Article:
34.71956-02-25238°46'N / 87°23'W38°47'N / 87°15'W7.20 Miles900 Yards0125K0Knox
35.41989-01-07238°17'N / 88°20'W38°19'N / 88°08'W10.00 Miles100 Yards002.5M0Wayne
35.91971-05-06238°38'N / 87°15'W38°29'N / 86°44'W29.70 Miles50 Yards00250K0Daviess
36.01962-04-30238°52'N / 87°27'W38°40'N / 87°02'W26.20 Miles33 Yards00250K0Knox
36.81965-02-09238°06'N / 88°14'W38°08'N / 88°11'W3.30 Miles10 Yards00250K0White
36.81957-12-18338°10'N / 88°25'W38°17'N / 88°05'W19.80 Miles33 Yards04250K0Hamilton
37.01956-02-25238°44'N / 88°05'W38°45'N / 87°55'W8.80 Miles450 Yards002.5M0Richland
37.21990-06-02238°50'N / 87°31'W38°52'N / 87°26'W4.00 Miles50 Yards0025K0Knox
37.31982-05-31237°48'N / 87°19'W37°52'N / 87°14'W4.00 Miles33 Yards002.5M0Daviess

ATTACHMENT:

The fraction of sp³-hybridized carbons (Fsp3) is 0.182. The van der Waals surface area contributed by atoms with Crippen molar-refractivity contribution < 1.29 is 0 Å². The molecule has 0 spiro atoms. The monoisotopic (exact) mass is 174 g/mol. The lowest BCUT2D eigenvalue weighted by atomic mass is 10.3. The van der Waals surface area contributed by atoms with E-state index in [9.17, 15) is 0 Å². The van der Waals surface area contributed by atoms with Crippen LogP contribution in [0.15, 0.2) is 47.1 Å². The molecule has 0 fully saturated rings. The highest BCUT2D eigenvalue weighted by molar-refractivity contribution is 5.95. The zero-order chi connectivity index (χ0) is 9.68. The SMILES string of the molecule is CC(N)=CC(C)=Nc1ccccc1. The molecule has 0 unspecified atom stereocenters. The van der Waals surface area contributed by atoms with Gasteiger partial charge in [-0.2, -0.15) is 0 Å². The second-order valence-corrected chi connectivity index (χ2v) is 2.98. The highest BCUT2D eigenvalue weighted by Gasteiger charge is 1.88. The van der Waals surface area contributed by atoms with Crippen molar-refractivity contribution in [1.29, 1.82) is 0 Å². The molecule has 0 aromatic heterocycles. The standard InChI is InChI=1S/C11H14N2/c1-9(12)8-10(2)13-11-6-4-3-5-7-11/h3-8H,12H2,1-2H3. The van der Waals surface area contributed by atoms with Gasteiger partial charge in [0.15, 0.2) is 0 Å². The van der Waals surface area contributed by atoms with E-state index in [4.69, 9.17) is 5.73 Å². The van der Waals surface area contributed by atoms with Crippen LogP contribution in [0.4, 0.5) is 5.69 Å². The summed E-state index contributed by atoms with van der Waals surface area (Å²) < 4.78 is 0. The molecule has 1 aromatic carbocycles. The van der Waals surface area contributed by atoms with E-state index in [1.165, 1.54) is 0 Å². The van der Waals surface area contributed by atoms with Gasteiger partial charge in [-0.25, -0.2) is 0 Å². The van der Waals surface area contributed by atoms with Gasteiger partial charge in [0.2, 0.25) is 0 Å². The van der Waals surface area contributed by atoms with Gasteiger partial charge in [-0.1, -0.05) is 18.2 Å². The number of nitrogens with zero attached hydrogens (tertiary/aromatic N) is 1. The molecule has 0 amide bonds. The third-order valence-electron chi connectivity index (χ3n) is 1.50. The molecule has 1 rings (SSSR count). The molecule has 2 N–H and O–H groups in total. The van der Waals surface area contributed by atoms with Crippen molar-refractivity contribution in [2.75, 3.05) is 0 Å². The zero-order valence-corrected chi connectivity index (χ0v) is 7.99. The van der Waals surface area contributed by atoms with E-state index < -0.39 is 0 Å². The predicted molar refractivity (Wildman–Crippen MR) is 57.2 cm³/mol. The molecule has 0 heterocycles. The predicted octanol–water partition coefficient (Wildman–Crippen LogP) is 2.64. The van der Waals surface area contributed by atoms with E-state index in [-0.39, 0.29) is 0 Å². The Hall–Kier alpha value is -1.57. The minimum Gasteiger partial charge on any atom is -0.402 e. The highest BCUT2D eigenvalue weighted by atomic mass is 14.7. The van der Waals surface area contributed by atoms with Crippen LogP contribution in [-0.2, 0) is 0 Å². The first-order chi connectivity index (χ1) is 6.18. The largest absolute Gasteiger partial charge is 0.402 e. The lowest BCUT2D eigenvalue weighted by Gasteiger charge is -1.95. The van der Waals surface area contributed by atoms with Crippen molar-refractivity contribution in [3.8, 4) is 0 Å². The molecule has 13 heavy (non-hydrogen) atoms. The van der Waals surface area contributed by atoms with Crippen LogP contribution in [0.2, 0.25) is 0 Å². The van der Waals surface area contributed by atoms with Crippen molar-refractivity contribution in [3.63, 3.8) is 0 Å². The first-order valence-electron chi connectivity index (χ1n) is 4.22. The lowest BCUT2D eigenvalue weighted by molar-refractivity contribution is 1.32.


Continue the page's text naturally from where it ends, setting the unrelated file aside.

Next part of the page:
38.21990-06-02438°15'N / 88°25'W38°19'N / 88°09'W15.50 Miles300 Yards012.5M0Wayne
38.21969-08-09238°40'N / 87°02'W0025K0Daviess
38.71965-11-26238°43'N / 88°05'W0.50 Mile20 Yards0525K0Richland
38.81971-12-15237°47'N / 87°48'W0025K0Henderson
39.51982-05-31237°43'N / 87°32'W37°48'N / 87°19'W12.00 Miles33 Yards042.5M0Henderson
39.81956-04-03337°40'N / 87°35'W37°49'N / 87°29'W11.70 Miles223 Yards0025K0Henderson
39.91967-12-11237°45'N / 87°43'W000K0Henderson
40.71990-06-02338°39'N / 87°03'W38°41'N / 86°54'W6.50 Miles200 Yards00250K0Daviess
40.91963-03-19238°24'N / 86°50'W00250K0Dubois
41.21954-04-06238°14'N / 86°51'W38°16'N / 86°48'W3.30 Miles33 Yards0025K0Dubois
41.41989-01-07238°14'N / 88°21'W38°17'N / 88°20'W3.00 Miles100 Yards062.5M0White
41.51958-07-11238°33'N / 88°26'W38°32'N / 88°09'W15.30 Miles50 Yards0025K0Wayne
41.52005-11-15338°41'N / 87°08'W38°47'N / 86°55'W10.00 Miles440 Yards03111.6M0Daviess